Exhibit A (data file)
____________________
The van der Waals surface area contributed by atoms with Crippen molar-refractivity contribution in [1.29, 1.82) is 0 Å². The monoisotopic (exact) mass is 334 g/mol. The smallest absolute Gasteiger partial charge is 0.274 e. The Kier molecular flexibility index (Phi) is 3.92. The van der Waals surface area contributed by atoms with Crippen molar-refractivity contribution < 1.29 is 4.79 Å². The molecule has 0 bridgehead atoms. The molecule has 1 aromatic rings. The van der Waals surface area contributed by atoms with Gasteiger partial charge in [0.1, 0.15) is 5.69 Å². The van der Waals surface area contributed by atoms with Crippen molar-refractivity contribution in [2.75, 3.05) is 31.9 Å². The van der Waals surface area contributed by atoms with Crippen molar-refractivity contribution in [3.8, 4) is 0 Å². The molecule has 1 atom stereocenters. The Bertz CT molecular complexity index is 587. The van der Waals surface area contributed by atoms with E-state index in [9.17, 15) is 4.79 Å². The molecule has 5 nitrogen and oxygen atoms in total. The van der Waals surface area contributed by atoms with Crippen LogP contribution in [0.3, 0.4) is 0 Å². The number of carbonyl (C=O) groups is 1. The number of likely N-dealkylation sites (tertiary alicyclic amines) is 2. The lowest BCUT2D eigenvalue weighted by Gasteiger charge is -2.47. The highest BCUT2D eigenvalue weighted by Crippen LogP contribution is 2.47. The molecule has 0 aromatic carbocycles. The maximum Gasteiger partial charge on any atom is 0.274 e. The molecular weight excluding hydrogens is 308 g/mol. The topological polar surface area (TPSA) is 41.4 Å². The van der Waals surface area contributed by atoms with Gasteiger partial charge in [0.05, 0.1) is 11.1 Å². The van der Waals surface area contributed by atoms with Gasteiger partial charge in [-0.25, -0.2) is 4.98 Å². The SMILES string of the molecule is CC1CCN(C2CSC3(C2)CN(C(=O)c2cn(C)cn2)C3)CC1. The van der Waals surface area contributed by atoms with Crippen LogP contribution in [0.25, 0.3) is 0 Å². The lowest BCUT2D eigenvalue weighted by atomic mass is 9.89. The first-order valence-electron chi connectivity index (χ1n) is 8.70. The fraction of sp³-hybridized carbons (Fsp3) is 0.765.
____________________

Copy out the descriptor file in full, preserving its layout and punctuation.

The van der Waals surface area contributed by atoms with Crippen molar-refractivity contribution in [1.29, 1.82) is 0 Å². The monoisotopic (exact) mass is 334 g/mol. The smallest absolute Gasteiger partial charge is 0.274 e. The Kier molecular flexibility index (Phi) is 3.92. The van der Waals surface area contributed by atoms with Crippen molar-refractivity contribution < 1.29 is 4.79 Å². The molecule has 0 bridgehead atoms. The molecule has 1 aromatic rings. The van der Waals surface area contributed by atoms with Gasteiger partial charge in [0.1, 0.15) is 5.69 Å². The van der Waals surface area contributed by atoms with Crippen molar-refractivity contribution in [2.75, 3.05) is 31.9 Å². The van der Waals surface area contributed by atoms with Crippen molar-refractivity contribution in [3.8, 4) is 0 Å². The molecule has 1 atom stereocenters. The Bertz CT molecular complexity index is 587. The van der Waals surface area contributed by atoms with E-state index in [9.17, 15) is 4.79 Å². The molecule has 5 nitrogen and oxygen atoms in total. The van der Waals surface area contributed by atoms with Crippen LogP contribution in [0.3, 0.4) is 0 Å². The number of carbonyl (C=O) groups is 1. The number of likely N-dealkylation sites (tertiary alicyclic amines) is 2. The lowest BCUT2D eigenvalue weighted by Gasteiger charge is -2.47. The highest BCUT2D eigenvalue weighted by Crippen LogP contribution is 2.47. The molecule has 0 aromatic carbocycles. The maximum Gasteiger partial charge on any atom is 0.274 e. The molecular weight excluding hydrogens is 308 g/mol. The topological polar surface area (TPSA) is 41.4 Å². The van der Waals surface area contributed by atoms with Gasteiger partial charge in [0.05, 0.1) is 11.1 Å². The van der Waals surface area contributed by atoms with Gasteiger partial charge in [-0.25, -0.2) is 4.98 Å². The SMILES string of the molecule is CC1CCN(C2CSC3(C2)CN(C(=O)c2cn(C)cn2)C3)CC1. The van der Waals surface area contributed by atoms with Crippen LogP contribution in [0.25, 0.3) is 0 Å². The lowest BCUT2D eigenvalue weighted by atomic mass is 9.89. The first-order valence-electron chi connectivity index (χ1n) is 8.70. The fraction of sp³-hybridized carbons (Fsp3) is 0.765.